Timing, rates and spectra of human germline mutation

Raheleh Rahbari, Arthur Wuster, Sarah J. Lindsay, Robert J. Hardwick, Ludmil B. Alexandrov, Saeed Al Turki, Anna Dominiczak, Andrew Morris, David Porteous, Blair Smith, Michael R. Stratton, UK10K Consortium, Matthew E. Hurles

Research output: Contribution to journalArticlepeer-review

Abstract / Description of output

Germline mutations are a driving force behind genome evolution and genetic disease. We investigated genome-wide mutation rates and spectra in multi-sibling families. The mutation rate increased with paternal age in all families, but the number of additional mutations per year differed by more than twofold between families. Meta-analysis of 6,570 mutations showed that germline methylation influences mutation rates. In contrast to somatic mutations, we found remarkable consistency in germline mutation spectra between the sexes and at different paternal ages. In parental germ line, 3.8% of mutations were mosaic, resulting in 1.3% of mutations being shared by siblings. The number of these shared mutations varied significantly between families. Our data suggest that the mutation rate per cell division is higher during both early embryogenesis and differentiation of primordial germ cells but is reduced substantially during post-pubertal spermatogenesis. These findings have important consequences for the recurrence risks of disorders caused by de novo mutations.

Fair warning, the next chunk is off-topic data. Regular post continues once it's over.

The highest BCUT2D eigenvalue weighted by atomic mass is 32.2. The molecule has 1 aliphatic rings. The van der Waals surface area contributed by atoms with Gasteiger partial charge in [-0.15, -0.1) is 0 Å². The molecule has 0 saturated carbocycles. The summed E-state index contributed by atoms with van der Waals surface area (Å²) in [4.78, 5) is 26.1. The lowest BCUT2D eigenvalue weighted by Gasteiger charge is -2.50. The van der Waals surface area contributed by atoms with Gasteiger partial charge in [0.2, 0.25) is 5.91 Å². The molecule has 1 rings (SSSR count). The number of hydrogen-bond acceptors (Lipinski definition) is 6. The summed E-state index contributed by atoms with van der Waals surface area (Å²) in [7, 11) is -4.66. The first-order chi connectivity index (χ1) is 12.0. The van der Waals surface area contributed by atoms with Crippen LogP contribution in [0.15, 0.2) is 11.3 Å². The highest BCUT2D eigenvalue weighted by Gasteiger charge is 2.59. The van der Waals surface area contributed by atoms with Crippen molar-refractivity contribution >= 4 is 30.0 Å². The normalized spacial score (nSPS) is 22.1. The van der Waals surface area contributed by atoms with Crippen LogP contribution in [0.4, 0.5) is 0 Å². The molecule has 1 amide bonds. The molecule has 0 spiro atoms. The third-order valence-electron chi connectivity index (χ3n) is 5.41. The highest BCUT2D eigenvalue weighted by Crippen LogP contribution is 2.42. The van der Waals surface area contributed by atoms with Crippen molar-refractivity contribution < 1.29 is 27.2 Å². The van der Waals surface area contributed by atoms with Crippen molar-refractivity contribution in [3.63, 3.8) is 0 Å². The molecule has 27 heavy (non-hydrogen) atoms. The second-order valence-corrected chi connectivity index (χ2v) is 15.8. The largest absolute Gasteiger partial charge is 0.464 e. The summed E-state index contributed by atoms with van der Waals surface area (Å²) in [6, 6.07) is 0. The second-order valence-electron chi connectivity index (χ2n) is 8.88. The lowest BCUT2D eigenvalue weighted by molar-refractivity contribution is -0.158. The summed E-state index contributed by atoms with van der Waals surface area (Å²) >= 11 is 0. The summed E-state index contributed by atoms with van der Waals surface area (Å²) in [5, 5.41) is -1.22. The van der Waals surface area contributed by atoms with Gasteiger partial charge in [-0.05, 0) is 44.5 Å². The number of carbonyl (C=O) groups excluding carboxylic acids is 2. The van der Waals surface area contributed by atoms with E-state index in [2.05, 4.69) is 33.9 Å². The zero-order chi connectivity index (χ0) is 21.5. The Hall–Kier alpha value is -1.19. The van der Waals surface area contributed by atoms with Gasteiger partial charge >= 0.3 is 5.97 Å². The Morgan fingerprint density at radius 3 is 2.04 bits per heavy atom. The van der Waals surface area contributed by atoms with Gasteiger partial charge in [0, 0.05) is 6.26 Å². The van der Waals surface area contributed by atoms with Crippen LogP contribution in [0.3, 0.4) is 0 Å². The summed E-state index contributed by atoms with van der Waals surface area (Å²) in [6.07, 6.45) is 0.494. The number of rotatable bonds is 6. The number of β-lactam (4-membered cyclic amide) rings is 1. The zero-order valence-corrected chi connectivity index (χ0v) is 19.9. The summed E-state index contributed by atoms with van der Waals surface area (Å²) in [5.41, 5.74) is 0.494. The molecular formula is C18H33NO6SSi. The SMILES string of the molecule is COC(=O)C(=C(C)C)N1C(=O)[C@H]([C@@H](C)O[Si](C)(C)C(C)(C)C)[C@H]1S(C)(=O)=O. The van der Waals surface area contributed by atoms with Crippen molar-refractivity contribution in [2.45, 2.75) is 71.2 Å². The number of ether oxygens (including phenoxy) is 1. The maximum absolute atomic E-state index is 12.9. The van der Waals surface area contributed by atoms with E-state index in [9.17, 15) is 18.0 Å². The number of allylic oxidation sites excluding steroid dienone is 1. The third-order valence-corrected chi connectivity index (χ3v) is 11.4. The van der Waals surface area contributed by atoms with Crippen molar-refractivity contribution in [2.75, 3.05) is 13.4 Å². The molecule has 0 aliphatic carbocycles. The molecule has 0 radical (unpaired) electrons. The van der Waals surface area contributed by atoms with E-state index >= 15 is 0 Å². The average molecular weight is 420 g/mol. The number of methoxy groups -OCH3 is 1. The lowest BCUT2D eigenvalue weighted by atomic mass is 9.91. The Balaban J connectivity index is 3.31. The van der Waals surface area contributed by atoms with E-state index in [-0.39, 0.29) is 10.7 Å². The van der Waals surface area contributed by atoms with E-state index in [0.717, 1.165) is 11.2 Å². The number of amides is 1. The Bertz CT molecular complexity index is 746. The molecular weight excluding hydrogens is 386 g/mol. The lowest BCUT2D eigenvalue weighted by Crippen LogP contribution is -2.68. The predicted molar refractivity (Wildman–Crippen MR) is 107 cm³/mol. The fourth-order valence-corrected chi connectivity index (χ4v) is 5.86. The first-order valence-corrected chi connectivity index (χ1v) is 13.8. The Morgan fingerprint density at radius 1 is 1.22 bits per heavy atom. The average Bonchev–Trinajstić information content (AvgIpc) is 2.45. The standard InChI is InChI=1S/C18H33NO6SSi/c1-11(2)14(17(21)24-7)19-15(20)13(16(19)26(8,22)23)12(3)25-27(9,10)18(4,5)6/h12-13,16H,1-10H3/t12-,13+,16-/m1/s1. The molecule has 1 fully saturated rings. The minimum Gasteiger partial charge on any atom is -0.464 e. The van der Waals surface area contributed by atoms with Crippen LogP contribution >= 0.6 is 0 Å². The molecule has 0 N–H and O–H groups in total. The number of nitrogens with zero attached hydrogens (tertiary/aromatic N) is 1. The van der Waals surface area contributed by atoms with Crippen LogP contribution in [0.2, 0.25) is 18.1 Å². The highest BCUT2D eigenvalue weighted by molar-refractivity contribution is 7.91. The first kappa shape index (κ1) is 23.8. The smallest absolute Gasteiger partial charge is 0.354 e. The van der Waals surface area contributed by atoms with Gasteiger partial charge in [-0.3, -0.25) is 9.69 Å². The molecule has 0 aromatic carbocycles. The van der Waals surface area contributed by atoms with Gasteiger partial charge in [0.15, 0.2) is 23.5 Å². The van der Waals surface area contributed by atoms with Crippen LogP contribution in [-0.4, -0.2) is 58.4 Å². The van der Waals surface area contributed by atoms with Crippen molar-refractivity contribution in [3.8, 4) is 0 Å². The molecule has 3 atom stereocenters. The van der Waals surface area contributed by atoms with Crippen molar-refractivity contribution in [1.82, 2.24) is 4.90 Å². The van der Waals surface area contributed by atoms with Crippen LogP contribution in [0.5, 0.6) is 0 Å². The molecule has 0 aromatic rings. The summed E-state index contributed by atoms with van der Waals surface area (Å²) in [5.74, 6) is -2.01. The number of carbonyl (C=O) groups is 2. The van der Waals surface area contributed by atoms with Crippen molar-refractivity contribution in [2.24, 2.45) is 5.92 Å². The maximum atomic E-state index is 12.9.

Original languageEnglish
Pages (from-to)126-133
JournalNature Genetics
Issue number2
Early online date14 Dec 2015
Publication statusPublished - 1 Feb 2016


Dive into the research topics of 'Timing, rates and spectra of human germline mutation'. Together they form a unique fingerprint.

Cite this